Can the Amway Center Be Profitable?

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As the City of Orlando begins to celebrate the completion of the Amway Center, many questions need to be answered. With city personnel losing their jobs because of the recession, the workload has doubled for the remaining city workers. The city is tightening its belt, but with the new arena, the city will have to spend, spend and spend some more.

It is too late to stop the construction of the new arena, but the first question after forty or fifty games played for six months is, “What does the city do with the arena for the next six months.” Hopefully, the arena will get concerts and events to generate revenue to help pay for the debt service and upkeep of the building.

But, the concert route is drying up, and those big concerts stop in Tampa and South Florida, because a larger wealthier population are in those markets. Also, the UCF arena has gotten very competitive for what business is out there, and they are willing to compete with the new Amway Center.

The debt service on a new $400 million arena is estimated that it will cost around $3-4 million a month, with operating expenses at around $3 million for the year. Therefore, it will cost around $39-50 million a year to operate the new building in the middle of a recession.

Since both mayors Dyer and Crotty, and both commissions signed off on the deal, I guess the taxpayers are stuck. Our leaders can always use the excuse that their projections did not take into consideration the recession and a slowed down economy.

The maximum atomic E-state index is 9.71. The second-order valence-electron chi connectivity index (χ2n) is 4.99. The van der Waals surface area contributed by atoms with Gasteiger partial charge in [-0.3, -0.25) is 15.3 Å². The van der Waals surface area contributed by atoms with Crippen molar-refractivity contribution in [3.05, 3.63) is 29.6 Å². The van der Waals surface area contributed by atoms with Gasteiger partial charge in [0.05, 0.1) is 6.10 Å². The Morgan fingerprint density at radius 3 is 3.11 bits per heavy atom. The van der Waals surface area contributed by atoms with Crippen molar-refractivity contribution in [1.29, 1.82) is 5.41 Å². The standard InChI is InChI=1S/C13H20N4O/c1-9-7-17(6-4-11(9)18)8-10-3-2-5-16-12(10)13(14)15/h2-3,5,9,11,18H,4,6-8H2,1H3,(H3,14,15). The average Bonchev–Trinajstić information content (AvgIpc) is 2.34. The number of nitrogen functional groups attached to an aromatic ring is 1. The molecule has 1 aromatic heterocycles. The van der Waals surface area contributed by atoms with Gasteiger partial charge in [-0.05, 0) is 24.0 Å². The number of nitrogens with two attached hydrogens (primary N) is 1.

Nevertheless, it appears that there was some backroom lobbying, because the Magic agreed to pay $1 million in rent a year for 25 years. They have pre-paid this rent up front as their contribution to building the new arena, and there is no more rent for the Magic for 25 years.

Our leaders also gave up many of the revenue streams that the city and the taxpayers could receive from the new arena. Cities usually generate revenue from an arena for debt service, but the leaders gave back arena rental, box office fees, parking, concessions, and advertising back to the Magic during games. This neat package has been keep extremely quiet even though the city will go into the red on this deal.

It appears that this was a great deal for the Magic, and a bad deal for the city. The new Amway Center will put the city deeper into debt.

Therefore, we have to begin to ask the question, “Who are our leaders working for and can the arena be a profitable deal for the city?”

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